Summary:

The OpenStack project has released the full version of its open source cloud-computing platform, marking the debut of OpenStack Compute – the Rackspace-Cloud-Servers-meets-NASA-Nebula compute engine. This release is ready for testing and development, but the group expects a production-ready version by January.

group hug

Calling upon founding member Rackspace’s Texas roots, the OpenStack project has released the first full version of its open source cloud-computing platform, dubbing it the “Austin” release. The new release includes a handful of improvements to the storage-platform code, OpenStack Object Storage, as well as the debut of OpenStack Compute – the Rackspace-Cloud-Servers-meets-NASA-Nebula compute engine.

According to OpenStack GM Jim Curry, the storage platform, which is based on Rackspace’s Cloud Files code, has been production-ready since the beginning, while the compute platform is currently ready primarily for testing and development purposes. However, a planned January release (code-named “Bexar”) will be production-ready for smaller deployments, and, in April, Curry expects OpenStack to release a version ready for large-scale production environments within corporate or service-provider data centers.

As Om explained upon the OpenStack launch in July, the aim of the project is to give service providers, individual organizations and technology vendors the tools they need to build their own clouds without exposing themselves to the costs and lock-in potential of buying proprietary software or writing their own code.  It’s actually the burden of writing one’s own software that led Rackspace to go down the OpenStack road in the first place.

Curry says that although Rackspace traditionally made its money by using the same software as everybody else and adding service on top of it, that strategy didn’t work out with cloud computing. So, after the company wrote its own code to get Cloud Servers and Cloud Files up and running, it decided to reassess the situation. “We made a decision,” he explained. “‘Do we really want to continue [acting like a] software company with us being the sole consumer of that software, or do we want to figure out a way to get the world involved in this and have everybody contribute to it and make it a much better product, and build our hosting business on top of that?’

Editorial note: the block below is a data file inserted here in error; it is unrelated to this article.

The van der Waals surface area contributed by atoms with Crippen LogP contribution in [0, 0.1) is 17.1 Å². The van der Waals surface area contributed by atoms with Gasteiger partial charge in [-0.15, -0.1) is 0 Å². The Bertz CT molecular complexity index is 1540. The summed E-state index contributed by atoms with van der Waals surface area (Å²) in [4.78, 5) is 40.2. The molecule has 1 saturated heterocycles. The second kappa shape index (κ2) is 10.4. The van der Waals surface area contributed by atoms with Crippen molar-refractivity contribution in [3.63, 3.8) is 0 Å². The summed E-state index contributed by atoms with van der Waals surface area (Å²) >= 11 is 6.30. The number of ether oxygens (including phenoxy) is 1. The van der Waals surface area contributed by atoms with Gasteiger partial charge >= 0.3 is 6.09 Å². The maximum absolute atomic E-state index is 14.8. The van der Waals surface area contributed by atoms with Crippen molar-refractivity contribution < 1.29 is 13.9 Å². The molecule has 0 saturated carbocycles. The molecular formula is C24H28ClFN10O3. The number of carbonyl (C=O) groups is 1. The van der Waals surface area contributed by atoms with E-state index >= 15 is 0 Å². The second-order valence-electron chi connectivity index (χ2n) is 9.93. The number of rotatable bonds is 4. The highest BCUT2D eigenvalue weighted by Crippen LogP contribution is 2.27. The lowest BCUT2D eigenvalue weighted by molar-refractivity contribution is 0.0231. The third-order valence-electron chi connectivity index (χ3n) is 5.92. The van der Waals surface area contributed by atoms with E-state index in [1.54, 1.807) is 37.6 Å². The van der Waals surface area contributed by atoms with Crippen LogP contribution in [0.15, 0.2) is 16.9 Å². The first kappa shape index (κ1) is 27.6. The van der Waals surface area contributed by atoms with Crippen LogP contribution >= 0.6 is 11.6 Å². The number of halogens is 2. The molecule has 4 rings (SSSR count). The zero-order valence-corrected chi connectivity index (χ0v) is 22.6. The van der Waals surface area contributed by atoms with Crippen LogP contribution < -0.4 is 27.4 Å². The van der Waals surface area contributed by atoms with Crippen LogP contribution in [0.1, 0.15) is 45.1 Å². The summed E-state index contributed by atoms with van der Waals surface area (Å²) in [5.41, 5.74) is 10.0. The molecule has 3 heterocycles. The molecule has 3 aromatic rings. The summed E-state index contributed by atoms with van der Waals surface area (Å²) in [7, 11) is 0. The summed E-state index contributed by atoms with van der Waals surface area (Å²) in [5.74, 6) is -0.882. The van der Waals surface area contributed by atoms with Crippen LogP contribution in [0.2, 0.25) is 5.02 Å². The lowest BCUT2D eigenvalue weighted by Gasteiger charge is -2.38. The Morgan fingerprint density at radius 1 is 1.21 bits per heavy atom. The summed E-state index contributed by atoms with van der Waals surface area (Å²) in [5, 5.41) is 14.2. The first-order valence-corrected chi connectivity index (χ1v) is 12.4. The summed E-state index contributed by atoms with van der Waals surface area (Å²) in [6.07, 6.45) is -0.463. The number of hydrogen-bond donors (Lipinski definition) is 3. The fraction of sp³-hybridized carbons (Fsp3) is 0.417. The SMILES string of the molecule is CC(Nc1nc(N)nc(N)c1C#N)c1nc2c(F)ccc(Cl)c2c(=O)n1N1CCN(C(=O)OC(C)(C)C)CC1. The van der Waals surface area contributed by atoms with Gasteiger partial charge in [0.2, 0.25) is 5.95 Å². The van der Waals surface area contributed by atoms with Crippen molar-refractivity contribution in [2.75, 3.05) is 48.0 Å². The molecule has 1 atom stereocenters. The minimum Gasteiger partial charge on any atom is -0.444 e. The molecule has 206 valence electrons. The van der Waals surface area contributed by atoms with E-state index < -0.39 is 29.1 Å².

Curry gave a frank response when asked about the potential conflicts of interest inherent in contributing to an open cloud-platform project while also selling its own service – something that Rackspace and several contributors, such as Cloud.com, do. All Rackspace wants, he said, is access to the code, because Rackspace will always make its money by adding value to best-of-breed software. As for contributing vendors, they’re encouraged to at least give back to the project, but there’s nothing in the Apache 2.0 license that requires them to do so. He added that most community members have been very helpful thus far, with Citrix, in particular, adding much code to the Austin release and building OpenStack interoperability into its own products.

If OpenStack catches on like Curry thinks it will, it will be in members’ best interests to have tight ties into the OpenStack code. Compared with proprietary cloud platforms that have limited scope and interoperability, an ecosystem of OpenStack-powered public clouds, private clouds and software solutions could be a compelling proposition. The project is even courting enterprise-user contributors to ensure the product lives up to their expectations. As I’ve noted in the past, however, attaining such broad support won’t be easy given the growing number of competitive offerings.

Still, Curry is optimistic, in part because he says his phone has been ringing off the hook since the project launched.  It’s a lot easier to get organizations active in testing out OpenStack when he’s “not trying to pitch a business or sell it to people.”

Image courtesy of Flickr user melaclaro.

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